Reframing with New Questions
I have a bad habit of writing my to-do lists on little scraps of paper and then losing them. This means, of course, that I have to write a new list that includes “find other lists.” Clearly, it’s a flawed system.
As it turns out, plugging along, checking off item after item might not even be the best approach. I had always believed, as I’m sure many of us do, that the key to productivity is in volume. Get as much stuff done as you possibly can. Write it down. Faster, faster! Over the past few years, however, I’ve noticed a shift in productivity rhetoric. Now it’s about prioritizing. It’s not about doing all the things, it’s about dong the right things. Sometimes, it’s even about doing the one right thing that matters more than any of the other things.
But if you’re like me, you may be unsure what your One Thing is. If your One Thing is a little hazy and you don’t know where to begin, I would like to suggest a different approach. Let’s back up and ask what questions our days are answering.
An article in Forbes on Appreciative Inquiry suggests that every action we take is preceded by a question. So, when we wake up, check email, and immediately start tackling the to-do list, the question we’re implicitly answering is, “How much can I do today?” Changing the questions make the day look very different.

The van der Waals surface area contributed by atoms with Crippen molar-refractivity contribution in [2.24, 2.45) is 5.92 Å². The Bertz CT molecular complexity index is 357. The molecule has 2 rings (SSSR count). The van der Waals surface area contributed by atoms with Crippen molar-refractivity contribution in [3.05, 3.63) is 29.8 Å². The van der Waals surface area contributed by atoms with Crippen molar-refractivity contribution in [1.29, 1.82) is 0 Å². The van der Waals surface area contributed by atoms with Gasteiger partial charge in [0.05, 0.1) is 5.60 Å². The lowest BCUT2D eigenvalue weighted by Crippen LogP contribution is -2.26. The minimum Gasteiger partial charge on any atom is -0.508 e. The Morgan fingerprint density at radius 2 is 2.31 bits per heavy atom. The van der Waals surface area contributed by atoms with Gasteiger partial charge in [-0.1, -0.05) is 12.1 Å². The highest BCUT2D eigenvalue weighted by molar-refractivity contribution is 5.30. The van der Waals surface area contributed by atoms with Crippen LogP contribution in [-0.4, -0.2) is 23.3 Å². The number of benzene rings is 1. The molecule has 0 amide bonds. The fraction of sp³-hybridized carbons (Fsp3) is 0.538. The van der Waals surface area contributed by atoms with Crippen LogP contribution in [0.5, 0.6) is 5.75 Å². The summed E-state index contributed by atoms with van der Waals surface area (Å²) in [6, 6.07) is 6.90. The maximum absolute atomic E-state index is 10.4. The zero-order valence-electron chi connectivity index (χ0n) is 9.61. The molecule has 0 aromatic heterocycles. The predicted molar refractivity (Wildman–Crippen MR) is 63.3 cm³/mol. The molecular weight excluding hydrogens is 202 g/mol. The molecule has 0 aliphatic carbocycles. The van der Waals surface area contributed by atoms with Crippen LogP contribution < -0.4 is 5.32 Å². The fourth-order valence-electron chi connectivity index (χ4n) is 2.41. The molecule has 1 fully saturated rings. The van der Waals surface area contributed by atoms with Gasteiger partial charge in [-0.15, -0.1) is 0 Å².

Imagine how our days would look if our actions were in response to questions like:
- How can I challenge myself today?
- How can I be creative?
- What can I do today to express love for my family?
- How can I best contribute to my team?
- How can I keep my energy level up throughout the day?
These questions would lead to different activities, wouldn’t they? And probably a different attitude as well. Imagine how different our days would look if we were consciously focusing on the questions that mean the most to us. From this vantage point, there is nothing wrong with to-do lists, assuming you don’t lose them. Making the questions explicit and trying to shape our activities around them will make prioritization a lot easier.
If Your Shoulders Tend to Be Up By Your Ears…
On a separate note, as I public service announcement, I would like to direct your attention to this article on aging and wellness. It’s full of good tips, but before you get sidetracked by the length of your telomeres (because who wants to worry about how short and squatty their telomeres are?) scroll down to the “Unlock Tension in the Diaphragm'” section. This pose uses two tennis balls to massage the spine and open the upper back. Personally, I don’t love the mid-back portion since it feels a little like I’m being punched in the kidneys. I skip straight to the upper back, arms-over-the-head part. The idea here is that we’re oxygenating the blood and tissues and activating the vagus nerve. And it’s heavenly. I’ve been doing this a few minutes a day lately and I feel so much more relaxed afterwards. I think it helps release some of the tension I’m carrying in my shoulders.
Note: I will be taking next week off and don’t plan to post. I hope you have a wonderful week and I’ll see you in a couple weeks!